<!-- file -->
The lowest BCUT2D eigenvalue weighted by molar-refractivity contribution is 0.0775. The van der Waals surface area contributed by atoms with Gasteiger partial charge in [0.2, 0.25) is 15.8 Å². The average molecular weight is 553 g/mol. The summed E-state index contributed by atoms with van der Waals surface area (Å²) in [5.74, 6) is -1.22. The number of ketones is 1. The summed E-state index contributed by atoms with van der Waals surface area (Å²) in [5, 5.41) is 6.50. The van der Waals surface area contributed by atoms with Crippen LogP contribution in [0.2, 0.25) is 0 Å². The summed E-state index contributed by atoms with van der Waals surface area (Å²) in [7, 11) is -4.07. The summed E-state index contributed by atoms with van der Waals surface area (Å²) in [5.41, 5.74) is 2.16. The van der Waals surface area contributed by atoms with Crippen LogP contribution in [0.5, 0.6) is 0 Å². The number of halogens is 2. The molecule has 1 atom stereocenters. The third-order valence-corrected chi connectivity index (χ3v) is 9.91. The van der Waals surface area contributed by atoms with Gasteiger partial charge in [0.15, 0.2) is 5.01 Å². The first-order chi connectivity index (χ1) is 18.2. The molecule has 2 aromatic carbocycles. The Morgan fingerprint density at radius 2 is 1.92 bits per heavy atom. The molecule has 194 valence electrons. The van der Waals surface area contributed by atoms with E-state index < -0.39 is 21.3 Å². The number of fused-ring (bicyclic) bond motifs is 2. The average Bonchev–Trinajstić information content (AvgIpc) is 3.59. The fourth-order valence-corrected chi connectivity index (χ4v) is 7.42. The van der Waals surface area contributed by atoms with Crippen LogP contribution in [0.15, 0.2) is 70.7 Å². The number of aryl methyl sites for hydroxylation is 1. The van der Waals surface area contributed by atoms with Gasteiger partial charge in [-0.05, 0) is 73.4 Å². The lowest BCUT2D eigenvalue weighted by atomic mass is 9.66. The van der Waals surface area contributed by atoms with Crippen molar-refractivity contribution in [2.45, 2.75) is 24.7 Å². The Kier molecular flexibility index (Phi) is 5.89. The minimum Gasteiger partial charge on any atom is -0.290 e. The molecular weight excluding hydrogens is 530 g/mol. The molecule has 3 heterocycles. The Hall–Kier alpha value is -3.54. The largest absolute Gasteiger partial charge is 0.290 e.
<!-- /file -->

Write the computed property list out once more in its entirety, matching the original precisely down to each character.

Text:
The lowest BCUT2D eigenvalue weighted by molar-refractivity contribution is 0.0775. The van der Waals surface area contributed by atoms with Gasteiger partial charge in [0.2, 0.25) is 15.8 Å². The average molecular weight is 553 g/mol. The summed E-state index contributed by atoms with van der Waals surface area (Å²) in [5.74, 6) is -1.22. The number of ketones is 1. The summed E-state index contributed by atoms with van der Waals surface area (Å²) in [5, 5.41) is 6.50. The van der Waals surface area contributed by atoms with Crippen LogP contribution in [0.2, 0.25) is 0 Å². The summed E-state index contributed by atoms with van der Waals surface area (Å²) in [7, 11) is -4.07. The summed E-state index contributed by atoms with van der Waals surface area (Å²) in [5.41, 5.74) is 2.16. The van der Waals surface area contributed by atoms with Crippen LogP contribution in [0.5, 0.6) is 0 Å². The number of halogens is 2. The molecule has 1 atom stereocenters. The third-order valence-corrected chi connectivity index (χ3v) is 9.91. The van der Waals surface area contributed by atoms with Gasteiger partial charge in [0.15, 0.2) is 5.01 Å². The first-order chi connectivity index (χ1) is 18.2. The molecule has 2 aromatic carbocycles. The Morgan fingerprint density at radius 2 is 1.92 bits per heavy atom. The molecule has 194 valence electrons. The van der Waals surface area contributed by atoms with E-state index < -0.39 is 21.3 Å². The number of fused-ring (bicyclic) bond motifs is 2. The average Bonchev–Trinajstić information content (AvgIpc) is 3.59. The fourth-order valence-corrected chi connectivity index (χ4v) is 7.42. The van der Waals surface area contributed by atoms with Crippen LogP contribution in [0.15, 0.2) is 70.7 Å². The number of aryl methyl sites for hydroxylation is 1. The van der Waals surface area contributed by atoms with Gasteiger partial charge in [-0.05, 0) is 73.4 Å². The lowest BCUT2D eigenvalue weighted by atomic mass is 9.66. The van der Waals surface area contributed by atoms with Crippen molar-refractivity contribution in [2.45, 2.75) is 24.7 Å². The Kier molecular flexibility index (Phi) is 5.89. The minimum Gasteiger partial charge on any atom is -0.290 e. The molecular weight excluding hydrogens is 530 g/mol. The molecule has 3 heterocycles. The Hall–Kier alpha value is -3.54. The largest absolute Gasteiger partial charge is 0.290 e.